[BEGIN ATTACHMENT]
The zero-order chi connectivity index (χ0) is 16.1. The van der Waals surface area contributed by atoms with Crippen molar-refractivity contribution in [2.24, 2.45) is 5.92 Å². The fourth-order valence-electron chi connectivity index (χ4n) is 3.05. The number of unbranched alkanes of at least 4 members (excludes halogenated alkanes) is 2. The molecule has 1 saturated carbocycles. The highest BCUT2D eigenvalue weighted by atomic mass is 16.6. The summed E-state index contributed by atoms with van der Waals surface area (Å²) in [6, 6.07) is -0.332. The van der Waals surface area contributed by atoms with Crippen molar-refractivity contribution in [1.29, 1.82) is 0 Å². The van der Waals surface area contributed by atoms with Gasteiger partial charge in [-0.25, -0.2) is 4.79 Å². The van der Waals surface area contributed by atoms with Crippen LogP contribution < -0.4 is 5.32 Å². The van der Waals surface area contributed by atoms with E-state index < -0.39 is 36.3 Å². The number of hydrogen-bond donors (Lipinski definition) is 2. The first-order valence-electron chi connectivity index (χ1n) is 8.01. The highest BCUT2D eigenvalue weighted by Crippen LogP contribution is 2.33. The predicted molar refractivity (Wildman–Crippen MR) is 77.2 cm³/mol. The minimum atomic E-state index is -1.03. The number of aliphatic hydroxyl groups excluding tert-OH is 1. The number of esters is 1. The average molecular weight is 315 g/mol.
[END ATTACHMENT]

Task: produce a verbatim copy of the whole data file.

The zero-order chi connectivity index (χ0) is 16.1. The van der Waals surface area contributed by atoms with Crippen molar-refractivity contribution in [2.24, 2.45) is 5.92 Å². The fourth-order valence-electron chi connectivity index (χ4n) is 3.05. The number of unbranched alkanes of at least 4 members (excludes halogenated alkanes) is 2. The molecule has 1 saturated carbocycles. The highest BCUT2D eigenvalue weighted by atomic mass is 16.6. The summed E-state index contributed by atoms with van der Waals surface area (Å²) in [6, 6.07) is -0.332. The van der Waals surface area contributed by atoms with Crippen molar-refractivity contribution in [1.29, 1.82) is 0 Å². The van der Waals surface area contributed by atoms with Gasteiger partial charge in [-0.25, -0.2) is 4.79 Å². The van der Waals surface area contributed by atoms with Crippen LogP contribution < -0.4 is 5.32 Å². The van der Waals surface area contributed by atoms with E-state index < -0.39 is 36.3 Å². The number of hydrogen-bond donors (Lipinski definition) is 2. The first-order valence-electron chi connectivity index (χ1n) is 8.01. The highest BCUT2D eigenvalue weighted by Crippen LogP contribution is 2.33. The predicted molar refractivity (Wildman–Crippen MR) is 77.2 cm³/mol. The minimum atomic E-state index is -1.03. The number of aliphatic hydroxyl groups excluding tert-OH is 1. The number of esters is 1. The average molecular weight is 315 g/mol.